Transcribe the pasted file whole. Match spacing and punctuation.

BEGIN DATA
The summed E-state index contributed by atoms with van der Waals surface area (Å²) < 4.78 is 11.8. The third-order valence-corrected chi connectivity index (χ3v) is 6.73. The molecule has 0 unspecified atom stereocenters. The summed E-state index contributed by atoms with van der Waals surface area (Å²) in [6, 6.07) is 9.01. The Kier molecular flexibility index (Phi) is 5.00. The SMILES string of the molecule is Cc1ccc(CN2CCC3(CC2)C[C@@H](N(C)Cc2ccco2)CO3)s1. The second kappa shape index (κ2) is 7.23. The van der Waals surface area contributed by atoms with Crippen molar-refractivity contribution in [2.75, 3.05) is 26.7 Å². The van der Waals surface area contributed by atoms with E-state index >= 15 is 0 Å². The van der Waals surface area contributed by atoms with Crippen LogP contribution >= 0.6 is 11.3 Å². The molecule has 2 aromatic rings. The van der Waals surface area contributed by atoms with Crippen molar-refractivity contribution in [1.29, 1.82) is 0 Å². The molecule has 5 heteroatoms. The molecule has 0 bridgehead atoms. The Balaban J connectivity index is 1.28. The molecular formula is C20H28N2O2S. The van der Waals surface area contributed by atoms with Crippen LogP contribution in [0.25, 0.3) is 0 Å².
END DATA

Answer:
The summed E-state index contributed by atoms with van der Waals surface area (Å²) < 4.78 is 11.8. The third-order valence-corrected chi connectivity index (χ3v) is 6.73. The molecule has 0 unspecified atom stereocenters. The summed E-state index contributed by atoms with van der Waals surface area (Å²) in [6, 6.07) is 9.01. The Kier molecular flexibility index (Phi) is 5.00. The SMILES string of the molecule is Cc1ccc(CN2CCC3(CC2)C[C@@H](N(C)Cc2ccco2)CO3)s1. The second kappa shape index (κ2) is 7.23. The van der Waals surface area contributed by atoms with Crippen molar-refractivity contribution in [2.75, 3.05) is 26.7 Å². The van der Waals surface area contributed by atoms with E-state index >= 15 is 0 Å². The van der Waals surface area contributed by atoms with Crippen LogP contribution >= 0.6 is 11.3 Å². The molecule has 2 aromatic rings. The van der Waals surface area contributed by atoms with Crippen molar-refractivity contribution in [1.29, 1.82) is 0 Å². The molecule has 5 heteroatoms. The molecule has 0 bridgehead atoms. The Balaban J connectivity index is 1.28. The molecular formula is C20H28N2O2S. The van der Waals surface area contributed by atoms with Crippen LogP contribution in [0.25, 0.3) is 0 Å².